In this paper, I raise and analyze two rarely discussed stories about the development of idealism in early modernity. I seek to show that Arthur Collier reaches the conclusion that the mind-indepen...
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  6. added 2020-05-01
    Sobre la ontología inmaterialista: el concepto de idea en Berkeley / On Immaterialist Ontology: Berkeley's Concept of Idea.Alberto Luis López - 2019 - Areté. Revista de Filosofía 2 (31):427-449.
    Berkeley’s immaterialist philosophy has been frequently underestimated as a result of the misunderstanding of his ontological proposal, specifically because of the complexity of his concept of idea. The aim of this paper is then to clarify and explain that concept because from it depends the correct understanding of Berkeley’s ontological and immaterialist proposal. To do this, 1) I will show some examples of the misunderstanding that the berkeleian proposal has had, mainly due to his concept of idea; 2) I will (...)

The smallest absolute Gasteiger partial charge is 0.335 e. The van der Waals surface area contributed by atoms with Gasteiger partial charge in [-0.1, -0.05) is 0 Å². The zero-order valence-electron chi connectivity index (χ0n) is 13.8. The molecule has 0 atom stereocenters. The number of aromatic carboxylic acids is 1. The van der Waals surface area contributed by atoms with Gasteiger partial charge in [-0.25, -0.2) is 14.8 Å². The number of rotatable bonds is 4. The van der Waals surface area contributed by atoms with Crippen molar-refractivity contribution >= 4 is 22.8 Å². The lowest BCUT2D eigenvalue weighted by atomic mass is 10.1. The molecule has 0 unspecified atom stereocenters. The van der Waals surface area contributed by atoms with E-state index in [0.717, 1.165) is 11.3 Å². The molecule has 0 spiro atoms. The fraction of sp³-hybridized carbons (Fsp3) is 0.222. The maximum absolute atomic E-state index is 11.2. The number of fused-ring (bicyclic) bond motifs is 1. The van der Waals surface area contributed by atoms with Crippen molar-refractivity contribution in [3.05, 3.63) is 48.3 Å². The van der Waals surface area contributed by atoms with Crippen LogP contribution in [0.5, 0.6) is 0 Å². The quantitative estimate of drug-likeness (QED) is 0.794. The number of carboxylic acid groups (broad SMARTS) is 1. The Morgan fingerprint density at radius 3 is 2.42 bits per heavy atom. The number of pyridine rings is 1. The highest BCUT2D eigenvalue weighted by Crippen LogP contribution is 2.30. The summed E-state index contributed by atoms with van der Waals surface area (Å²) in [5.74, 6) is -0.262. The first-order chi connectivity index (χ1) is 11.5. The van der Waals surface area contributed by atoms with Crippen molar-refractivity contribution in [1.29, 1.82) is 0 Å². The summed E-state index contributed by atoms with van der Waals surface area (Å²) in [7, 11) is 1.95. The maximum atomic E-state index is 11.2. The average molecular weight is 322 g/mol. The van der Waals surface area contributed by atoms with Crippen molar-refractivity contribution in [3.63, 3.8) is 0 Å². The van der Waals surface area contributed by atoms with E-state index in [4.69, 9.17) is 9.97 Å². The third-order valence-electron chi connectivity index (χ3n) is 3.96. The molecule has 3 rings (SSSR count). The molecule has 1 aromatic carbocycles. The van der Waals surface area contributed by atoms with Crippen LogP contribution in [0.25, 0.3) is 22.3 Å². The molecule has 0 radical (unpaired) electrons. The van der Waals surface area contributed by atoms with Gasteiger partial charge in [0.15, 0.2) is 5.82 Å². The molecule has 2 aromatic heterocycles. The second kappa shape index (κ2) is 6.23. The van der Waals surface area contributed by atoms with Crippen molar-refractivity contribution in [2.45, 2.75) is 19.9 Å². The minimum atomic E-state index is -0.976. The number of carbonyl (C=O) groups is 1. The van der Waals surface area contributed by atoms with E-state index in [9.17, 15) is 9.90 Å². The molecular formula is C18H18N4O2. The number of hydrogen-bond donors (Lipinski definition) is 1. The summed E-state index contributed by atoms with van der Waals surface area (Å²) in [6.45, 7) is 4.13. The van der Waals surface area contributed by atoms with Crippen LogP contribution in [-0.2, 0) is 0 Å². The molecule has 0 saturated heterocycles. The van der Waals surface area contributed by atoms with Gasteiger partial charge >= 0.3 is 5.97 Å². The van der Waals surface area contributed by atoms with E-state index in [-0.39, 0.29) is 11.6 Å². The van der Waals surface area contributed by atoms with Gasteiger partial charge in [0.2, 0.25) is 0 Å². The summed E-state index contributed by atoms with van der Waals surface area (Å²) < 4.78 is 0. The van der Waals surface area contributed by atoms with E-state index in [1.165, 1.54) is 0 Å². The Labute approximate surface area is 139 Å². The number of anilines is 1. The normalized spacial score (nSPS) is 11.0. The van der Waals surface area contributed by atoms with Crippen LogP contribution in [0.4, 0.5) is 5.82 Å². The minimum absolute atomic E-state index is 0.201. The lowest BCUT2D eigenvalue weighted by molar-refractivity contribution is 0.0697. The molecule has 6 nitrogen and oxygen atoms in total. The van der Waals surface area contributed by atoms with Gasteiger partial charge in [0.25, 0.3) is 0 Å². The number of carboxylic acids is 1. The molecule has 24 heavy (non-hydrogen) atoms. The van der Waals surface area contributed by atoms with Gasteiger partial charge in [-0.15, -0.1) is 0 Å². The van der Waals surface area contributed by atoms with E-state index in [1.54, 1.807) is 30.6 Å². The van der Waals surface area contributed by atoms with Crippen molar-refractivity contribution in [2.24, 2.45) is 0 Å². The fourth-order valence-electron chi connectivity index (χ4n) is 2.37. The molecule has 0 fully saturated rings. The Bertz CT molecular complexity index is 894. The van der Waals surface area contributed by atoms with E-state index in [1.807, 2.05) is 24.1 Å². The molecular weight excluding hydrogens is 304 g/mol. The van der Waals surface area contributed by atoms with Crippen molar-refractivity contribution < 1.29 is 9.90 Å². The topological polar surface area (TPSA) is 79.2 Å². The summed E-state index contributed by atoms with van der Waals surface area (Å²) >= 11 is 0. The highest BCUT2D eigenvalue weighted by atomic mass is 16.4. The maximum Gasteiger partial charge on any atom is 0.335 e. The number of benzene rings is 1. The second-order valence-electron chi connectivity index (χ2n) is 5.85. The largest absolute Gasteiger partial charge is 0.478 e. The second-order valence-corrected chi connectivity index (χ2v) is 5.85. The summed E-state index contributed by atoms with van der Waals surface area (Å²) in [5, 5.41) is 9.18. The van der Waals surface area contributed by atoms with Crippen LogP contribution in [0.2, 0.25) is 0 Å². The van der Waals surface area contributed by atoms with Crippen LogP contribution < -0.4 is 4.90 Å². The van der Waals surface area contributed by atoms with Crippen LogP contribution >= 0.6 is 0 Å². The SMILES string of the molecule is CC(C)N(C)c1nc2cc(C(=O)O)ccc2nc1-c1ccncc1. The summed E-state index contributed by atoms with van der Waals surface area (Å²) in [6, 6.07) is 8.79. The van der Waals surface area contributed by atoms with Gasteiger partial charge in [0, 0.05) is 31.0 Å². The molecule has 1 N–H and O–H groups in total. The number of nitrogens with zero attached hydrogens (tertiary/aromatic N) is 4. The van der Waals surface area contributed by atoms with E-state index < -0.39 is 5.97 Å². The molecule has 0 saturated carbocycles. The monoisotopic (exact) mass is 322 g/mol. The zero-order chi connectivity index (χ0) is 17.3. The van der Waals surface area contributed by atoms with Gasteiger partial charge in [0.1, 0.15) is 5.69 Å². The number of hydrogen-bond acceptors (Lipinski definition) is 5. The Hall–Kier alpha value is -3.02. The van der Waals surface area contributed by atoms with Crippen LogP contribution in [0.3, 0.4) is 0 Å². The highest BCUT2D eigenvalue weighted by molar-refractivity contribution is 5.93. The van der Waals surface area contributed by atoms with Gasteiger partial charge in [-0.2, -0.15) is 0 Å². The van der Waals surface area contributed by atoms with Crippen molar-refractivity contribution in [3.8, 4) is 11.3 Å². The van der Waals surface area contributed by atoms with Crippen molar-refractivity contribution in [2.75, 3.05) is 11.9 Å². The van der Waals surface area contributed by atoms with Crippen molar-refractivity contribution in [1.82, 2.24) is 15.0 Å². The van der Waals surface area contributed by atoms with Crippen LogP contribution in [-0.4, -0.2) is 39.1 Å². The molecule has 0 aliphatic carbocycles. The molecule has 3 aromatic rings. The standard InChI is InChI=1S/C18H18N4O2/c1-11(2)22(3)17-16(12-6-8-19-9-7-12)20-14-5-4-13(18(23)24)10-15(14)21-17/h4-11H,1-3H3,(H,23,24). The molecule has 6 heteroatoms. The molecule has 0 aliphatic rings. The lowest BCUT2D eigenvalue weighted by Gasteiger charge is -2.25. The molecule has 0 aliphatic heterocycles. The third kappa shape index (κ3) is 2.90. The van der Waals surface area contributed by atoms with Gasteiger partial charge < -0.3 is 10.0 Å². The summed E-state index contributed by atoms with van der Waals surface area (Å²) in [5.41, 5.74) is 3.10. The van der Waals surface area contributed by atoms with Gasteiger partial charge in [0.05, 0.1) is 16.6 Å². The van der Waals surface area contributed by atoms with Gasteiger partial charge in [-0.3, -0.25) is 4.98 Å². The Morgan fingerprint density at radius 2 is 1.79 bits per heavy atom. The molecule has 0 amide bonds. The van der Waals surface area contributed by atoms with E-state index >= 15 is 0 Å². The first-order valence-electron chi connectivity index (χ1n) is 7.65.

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  7. added 2020-05-01
    Between Descartes and Berkeley: A Forgotten Chapter in the History of the British Early-Modern Philosophy.Bartosz Żukowski - 2015 - Roczniki Filozoficzne 63 (1):101-115.
    The aim of this paper is to suggest how the internal logic and dynamics of the development of Cartesian philosophy can be reconstructed by means of the historical-theoretical analysis of one of the most forgotten lines of reception of Cartesianism, leading through the philosophy of British thinkers minorum gentium: Arthur Collier, John Norris, Richard Burthogge etc. Such analysis of the particular stages of the evolution of post-Cartesian thought – within one intellectual-cultural context, makes it possible to situate Berkeley’s system (considered (...)